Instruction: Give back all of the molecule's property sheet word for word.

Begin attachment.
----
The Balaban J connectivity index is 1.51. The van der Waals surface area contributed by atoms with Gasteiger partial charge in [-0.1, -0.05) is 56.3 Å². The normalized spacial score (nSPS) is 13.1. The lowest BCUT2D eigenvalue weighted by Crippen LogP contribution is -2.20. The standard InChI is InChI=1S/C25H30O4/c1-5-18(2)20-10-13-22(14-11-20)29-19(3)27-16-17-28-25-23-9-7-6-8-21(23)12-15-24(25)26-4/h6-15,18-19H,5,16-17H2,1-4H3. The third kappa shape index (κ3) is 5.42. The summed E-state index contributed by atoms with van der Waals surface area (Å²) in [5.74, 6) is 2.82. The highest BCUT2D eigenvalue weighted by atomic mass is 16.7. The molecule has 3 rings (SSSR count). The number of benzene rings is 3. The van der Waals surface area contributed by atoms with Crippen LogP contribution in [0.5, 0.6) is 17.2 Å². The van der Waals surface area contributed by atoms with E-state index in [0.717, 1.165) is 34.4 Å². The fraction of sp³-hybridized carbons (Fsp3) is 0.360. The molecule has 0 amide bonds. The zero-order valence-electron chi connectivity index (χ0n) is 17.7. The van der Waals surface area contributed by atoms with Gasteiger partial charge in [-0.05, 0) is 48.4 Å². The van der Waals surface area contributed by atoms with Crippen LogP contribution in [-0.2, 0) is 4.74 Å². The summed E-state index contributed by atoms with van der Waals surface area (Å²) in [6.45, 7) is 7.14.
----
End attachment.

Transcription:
The Balaban J connectivity index is 1.51. The van der Waals surface area contributed by atoms with Gasteiger partial charge in [-0.1, -0.05) is 56.3 Å². The normalized spacial score (nSPS) is 13.1. The lowest BCUT2D eigenvalue weighted by Crippen LogP contribution is -2.20. The standard InChI is InChI=1S/C25H30O4/c1-5-18(2)20-10-13-22(14-11-20)29-19(3)27-16-17-28-25-23-9-7-6-8-21(23)12-15-24(25)26-4/h6-15,18-19H,5,16-17H2,1-4H3. The third kappa shape index (κ3) is 5.42. The summed E-state index contributed by atoms with van der Waals surface area (Å²) in [5.74, 6) is 2.82. The highest BCUT2D eigenvalue weighted by atomic mass is 16.7. The molecule has 3 rings (SSSR count). The number of benzene rings is 3. The van der Waals surface area contributed by atoms with Crippen LogP contribution in [0.5, 0.6) is 17.2 Å². The van der Waals surface area contributed by atoms with E-state index in [0.717, 1.165) is 34.4 Å². The fraction of sp³-hybridized carbons (Fsp3) is 0.360. The molecule has 0 amide bonds. The zero-order valence-electron chi connectivity index (χ0n) is 17.7. The van der Waals surface area contributed by atoms with Gasteiger partial charge in [-0.05, 0) is 48.4 Å². The van der Waals surface area contributed by atoms with Crippen LogP contribution in [-0.2, 0) is 4.74 Å². The summed E-state index contributed by atoms with van der Waals surface area (Å²) in [6.45, 7) is 7.14.